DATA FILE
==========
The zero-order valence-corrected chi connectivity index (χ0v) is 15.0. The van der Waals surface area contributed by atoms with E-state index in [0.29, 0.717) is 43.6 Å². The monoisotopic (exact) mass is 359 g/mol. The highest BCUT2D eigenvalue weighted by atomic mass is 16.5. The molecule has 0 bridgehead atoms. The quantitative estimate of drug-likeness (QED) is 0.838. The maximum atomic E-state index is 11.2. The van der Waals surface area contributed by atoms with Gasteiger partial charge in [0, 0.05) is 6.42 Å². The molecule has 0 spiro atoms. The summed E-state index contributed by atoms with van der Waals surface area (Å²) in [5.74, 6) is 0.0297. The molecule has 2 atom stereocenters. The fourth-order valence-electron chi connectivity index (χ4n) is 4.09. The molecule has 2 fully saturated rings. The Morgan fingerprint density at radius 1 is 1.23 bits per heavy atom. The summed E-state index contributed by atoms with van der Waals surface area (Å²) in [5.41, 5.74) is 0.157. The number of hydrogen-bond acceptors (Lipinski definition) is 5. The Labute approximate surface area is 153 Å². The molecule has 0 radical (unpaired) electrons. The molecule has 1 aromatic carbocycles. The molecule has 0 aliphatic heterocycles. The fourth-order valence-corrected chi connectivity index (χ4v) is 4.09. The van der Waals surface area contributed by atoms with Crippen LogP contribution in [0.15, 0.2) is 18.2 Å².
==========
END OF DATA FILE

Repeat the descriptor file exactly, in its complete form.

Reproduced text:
The zero-order valence-corrected chi connectivity index (χ0v) is 15.0. The van der Waals surface area contributed by atoms with E-state index in [0.29, 0.717) is 43.6 Å². The monoisotopic (exact) mass is 359 g/mol. The highest BCUT2D eigenvalue weighted by atomic mass is 16.5. The molecule has 0 bridgehead atoms. The quantitative estimate of drug-likeness (QED) is 0.838. The maximum atomic E-state index is 11.2. The van der Waals surface area contributed by atoms with Gasteiger partial charge in [0, 0.05) is 6.42 Å². The molecule has 0 spiro atoms. The summed E-state index contributed by atoms with van der Waals surface area (Å²) in [5.74, 6) is 0.0297. The molecule has 2 atom stereocenters. The fourth-order valence-electron chi connectivity index (χ4n) is 4.09. The molecule has 2 fully saturated rings. The Morgan fingerprint density at radius 1 is 1.23 bits per heavy atom. The summed E-state index contributed by atoms with van der Waals surface area (Å²) in [5.41, 5.74) is 0.157. The number of hydrogen-bond acceptors (Lipinski definition) is 5. The Labute approximate surface area is 153 Å². The molecule has 0 radical (unpaired) electrons. The molecule has 1 aromatic carbocycles. The molecule has 0 aliphatic heterocycles. The fourth-order valence-corrected chi connectivity index (χ4v) is 4.09. The van der Waals surface area contributed by atoms with Crippen LogP contribution in [0.15, 0.2) is 18.2 Å².